Dispersed throughout New England, Yale’s three crew teams managed to bring hardware back to New Haven after the women and heavyweights found success against Dartmouth. The lightweights, who took on three Ancient Eight foes in two days, were unable to come away with a win.


The No. 9 Yale women’s crew team headed north to race Dartmouth and Boston University on the Charles River Saturday morning.

Despite some choppy water due to high winds, the Bulldogs dominated. All five boats won their respective races, and all of the margins of victory exceeded 20 seconds.

“We did a good job of staying focused on the task at hand and not letting conditions distract us,” captain Nina Demmerle ’15 said, adding that despite the chop, the Elis approached the race as they would any other.

Clocking in at 7:12.80, the first varsity eight finished 25 seconds ahead of the second-place Terriers. The second and third varsity eights were 21 and 23 seconds faster, respectively, though it was the fourth varsity boats that clocked the most impressive finishes.

The fourth varsity A boat passed the finish line 48 seconds before the next competitor, and the B boat had a solid 55 seconds to kill before the next boat completed the race.

“We are always making changes throughout the season, but the times are a reflection of getting more comfortable on the water as we get further into the season,” Demmerle said.

This week, the Bulldogs can look forward to racing on their home course, as they compete on the Housatonic for the first and penultimate time this season.

Welcoming No. 8 Princeton, last season’s surprise Ivy League Champions, the women have an excellent chance to compare themselves to one of their strongest competitors. The other team to watch out for, No. 2 Brown, will be coming to Derby, Conn. on April 27.

Though Demmerle said the team is excited to get to race at home, she added that they are preparing for this weekend like any other week. Despite the strength of the competition, Demmerle said, Yale will not be projecting this week’s races ahead to the Ivy League and NCAA postseason races.

“Every time we line up against another team, regardless of the team, we focus on going as fast as we can between the start line and finish line,” she said. “As a team, in every boat, we have done a good job of staying internal during races to do this.”


After a week off, the heavyweights returned in full force to defeat Dartmouth and earn the Olympic Axe for the 12th consecutive year.

Yale has won the Axe every year since the series’s conception in 2004, and this year saw the Elis take four of the five races.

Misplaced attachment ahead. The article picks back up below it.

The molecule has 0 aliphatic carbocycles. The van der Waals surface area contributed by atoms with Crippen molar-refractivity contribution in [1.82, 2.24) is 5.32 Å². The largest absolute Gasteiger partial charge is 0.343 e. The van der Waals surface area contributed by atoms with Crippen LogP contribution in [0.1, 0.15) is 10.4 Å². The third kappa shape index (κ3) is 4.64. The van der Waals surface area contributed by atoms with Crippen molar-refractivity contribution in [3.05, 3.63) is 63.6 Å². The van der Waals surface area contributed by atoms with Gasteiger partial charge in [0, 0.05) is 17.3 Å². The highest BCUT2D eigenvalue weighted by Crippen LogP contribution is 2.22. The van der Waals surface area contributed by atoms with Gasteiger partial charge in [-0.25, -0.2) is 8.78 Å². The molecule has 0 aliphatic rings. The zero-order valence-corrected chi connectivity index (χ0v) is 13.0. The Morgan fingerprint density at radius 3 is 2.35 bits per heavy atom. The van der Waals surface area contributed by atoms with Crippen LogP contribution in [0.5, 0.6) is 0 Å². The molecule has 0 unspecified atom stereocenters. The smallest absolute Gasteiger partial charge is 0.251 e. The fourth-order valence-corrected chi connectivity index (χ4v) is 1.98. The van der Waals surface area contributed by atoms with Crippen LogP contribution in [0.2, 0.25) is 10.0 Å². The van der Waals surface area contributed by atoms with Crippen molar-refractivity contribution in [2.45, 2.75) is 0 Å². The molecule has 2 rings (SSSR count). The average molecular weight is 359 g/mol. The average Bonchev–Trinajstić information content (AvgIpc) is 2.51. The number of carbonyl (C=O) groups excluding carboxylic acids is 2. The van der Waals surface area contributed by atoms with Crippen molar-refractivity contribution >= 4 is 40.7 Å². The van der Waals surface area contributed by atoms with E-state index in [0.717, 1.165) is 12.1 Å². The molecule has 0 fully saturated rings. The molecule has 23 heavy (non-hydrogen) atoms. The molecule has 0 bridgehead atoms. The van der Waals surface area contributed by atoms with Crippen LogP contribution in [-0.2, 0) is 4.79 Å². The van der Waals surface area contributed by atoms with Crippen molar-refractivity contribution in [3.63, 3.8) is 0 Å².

The first varsity eight finished almost seven seconds ahead of the Big Green, the team’s largest margin of the day. The second varsity won by five seconds, and the third varsity snuck out in front to take the race by 1.6 seconds. The fourth varsity was the only boat to finish second, as it was sandwiched between Dartmouth’s fourth and fifth boats, though it finished only 1.3 seconds behind the former.

Members of the heavyweight team could not be reached for comment.

Traveling from Overpeck Park, New Jersey, to Ithaca, New York, the lightweight team traversed over 220 miles to race 2,000 meters. Well into their Ivy League season, the lightweights lined up against inter-conference foes Columbia and Penn the first day and Cornell the second.

Facing 10 to 15 mile per hour headwinds, the Elis’ first and second varsity boats finished second to Columbia by the smallest of margins: three seconds for the first boat and two for the second. The third varsity boat’s win was the Bulldogs’ only top finish on the day.

“The conditions at Overpeck Park were a challenge, but one all crews had to deal with,” captain Matt Cecil ’15 said. “We were just happy to have another chance to test ourselves against some fast crews regardless of the conditions.”

Sunday featured better conditions but similar results. Cornell’s first varsity came back after a strong Yale start and eventually finished eight seconds ahead of the Bulldogs. The second and third varsity boats lost by six and 3.9 seconds, respectively.

Despite the back-to-back second place finishes, the Bulldogs took positives from their performance.

“Our takeaway, win or loss, is to keep improving and focus on our next opponent,” Cecil said.

The lightweights have the opportunity to race twice more — both times at home — before heading to Eastern and IRA Sprints, the equivalent of postseason races.